4. I used to yearn for some big, expensive speakers like ones friends had, but I happily dumped my stereo and Nakamichi player years ago. I use powered monitors in my living room connected to an Airport Express for my music now, streaming either from my ripped music collection or international radio stations, or podcasts from my iPhone. With a high-bit sound source Focal Alpha 65 monitors ($630 with discount coupon) sound fantastic.

    Indeed, for half that price you can get a pair of JBL LSR305 monitors and with ALAC stream music that sounds better than most stereos costing twice as much.

    When on the go I’ve found that the best sound quality for the price (especially since I’m very, very hard on headphones) is a modestly-priced set of canalphones – and when I find a decent set on sale I’ll buy several for the eventuality that one will get destroyed within months. (The Wirecutter has some good suggestions for earphones under $40.) When on the go you’re going to be dealing with ambient noise anyway, so high-end headphones (not to mention high-end players with expensive remastered high-bit music) don’t help much.

  5. Great article, Kirk. You point out, “These are Ferrari owners talking (down) to people who drive Kias.” Indeed, it is often like the Ferrari owners talking down to the Porsche, Lexus, and Tesla owners. Those with sound systems costing in the five or six digits seem to see owners of anything less as the enemy, rather than allies in the fight for better music.

  6. Great article, Kirk. You point out, “These are Ferrari owners talking (down) to people who drive Kias.” Indeed, it is often like the Ferrari owners talking down to the Porsche, Lexus, and Tesla owners. Those with sound systems costing in the five or six digits seem to see owners of anything less as the enemy, rather than allies in the fight for better music.

  7. There is absolutely no reason why Apple does not sell lossless files (and make them available for free to those who purchased the AAC’s). The reason always given is that AAC is “good enough” and that uses don’t need lossless. This is a marketing pitch. SD TV was also good enough at one time and only a minority bought HD TV’s β€” does anyone watch SD after they’ve seen HD?

    AAC is good enough when listening on an iPhone/iPod with earbuds, but not when listening through quality speakers and a good DAC (yes, people still do this).

    With 2TB disks common and cheap and high speed internet also common, we should be able to get lossless audio that we can then convert to AAC for our portable needs.

    • Tony I got at least two reasons for you.
      Lossless needs bandwidth and in the wars of profit, serving lossless files is “expensive” if if need to serve them to all iTunes users.
      The other is space, right now the ipod touch (classic is no more) has about 57Gb of true storage space, that’s not much if you start using lossless files, thus showing a flaw that Apple doesn’t want end users to notice…lack of external slot to upgrade the available space of the player.
      With the users locked to lossy files, Apple defends it’s ipod ground.

      • Reason #2[b]: Apple surely would need to renegotiate deals with music labels for higher-quality files, making them more expensive (see prices at HDtracks, Qobuz, Pono Store, Tidal streaming etc). Want to spend $20/album? You’ve already got that option. Want to spend $20/month for 16-bit lossless streaming? Go ahead. It’s unlikely that Apple would be able to get prices down much for it when competitors all are paying the same, higher price (and labels don’t seem interested in dropping the higher prices).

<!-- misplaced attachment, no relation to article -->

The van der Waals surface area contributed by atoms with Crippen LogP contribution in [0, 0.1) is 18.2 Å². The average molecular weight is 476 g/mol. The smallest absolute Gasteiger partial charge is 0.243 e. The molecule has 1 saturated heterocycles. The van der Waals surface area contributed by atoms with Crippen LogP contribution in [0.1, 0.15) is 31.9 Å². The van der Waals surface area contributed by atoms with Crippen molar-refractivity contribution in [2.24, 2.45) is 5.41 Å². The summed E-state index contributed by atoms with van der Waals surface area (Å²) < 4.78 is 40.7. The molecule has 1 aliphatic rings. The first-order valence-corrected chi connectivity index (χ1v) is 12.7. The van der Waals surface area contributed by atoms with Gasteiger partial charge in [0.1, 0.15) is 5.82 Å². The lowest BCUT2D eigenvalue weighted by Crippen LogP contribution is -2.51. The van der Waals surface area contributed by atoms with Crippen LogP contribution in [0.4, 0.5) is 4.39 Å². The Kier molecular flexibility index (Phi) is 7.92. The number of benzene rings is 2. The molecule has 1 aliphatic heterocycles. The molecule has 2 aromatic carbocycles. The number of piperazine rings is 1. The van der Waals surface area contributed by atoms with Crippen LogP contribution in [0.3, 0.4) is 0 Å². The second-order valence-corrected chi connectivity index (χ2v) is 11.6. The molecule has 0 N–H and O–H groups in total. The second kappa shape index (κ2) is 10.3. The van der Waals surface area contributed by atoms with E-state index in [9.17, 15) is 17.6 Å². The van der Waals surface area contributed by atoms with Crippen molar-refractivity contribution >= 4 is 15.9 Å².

Reason #4: Relatively few people want or need these files, since most listening by most people is done on the go with tons of background noise and low-fidelity headphones. When Apple updates Genius on your computer’s iTunes files it sees what percentage is ALAC and surely understands that the people who are demanding highest quality files and streaming are a tiny minority, albeit a loud (and possibly innumerate) one.

        Apple doesn’t do everything, nor does it want to, and with music it has a history of offering the most to the biggest market.

          • I’m talking about Apple being able to see who uses it **now** – how many people care enough to rip lossless to their own collections. They have info you don’t, and the answer is ‘not many.’ And there’s a reason Amazon doesn’t sell high-bit files but tiny, niche companies do – low-demand (but lots of noise from alleged audiophiles).

            • Chip, you said that Apple “knows” who uses Lossless via iTunes Genius. Of course they will get a very small % as only those who converted CD’s to ALAC or bought ALAC from other vendors will be listed.

              There was a time when only a small % of iTunes tracks were AAC and most were mp3.
              Then Apple opened the iTunes store, sold only aac, and the % changed.

            • The poijnt is that they – and Amazon, and every other vendor of MP3s, high-bit MP3s, FLACs and high-bit streaming – understand *how small* the market is you’re talking about. As history has shown Apple doesn’t need to accommodate every niche, and this one has not-insignificant costs for what the market has shown is relatively little benefit (to themselves, and objectively to consumers).

      • As I said, Lossless is for using at home with better equipment than an iPod.
        When I want to listen on my iPod, I can easily convert the lossless to AAC.
        Which is what I do now. FLAC on my 2TB music server, AAC in iTunes. But this means that I need to buy CD’s and convert to FLAC, or buy from the few non-Apple vendors that sell lossless.

        But, I do understand that many listeners are ok with AAC on a wireless speaker at home β€” There were may users in the early 80’s that thought that the 8 Track sounded as good as vinyl πŸ™‚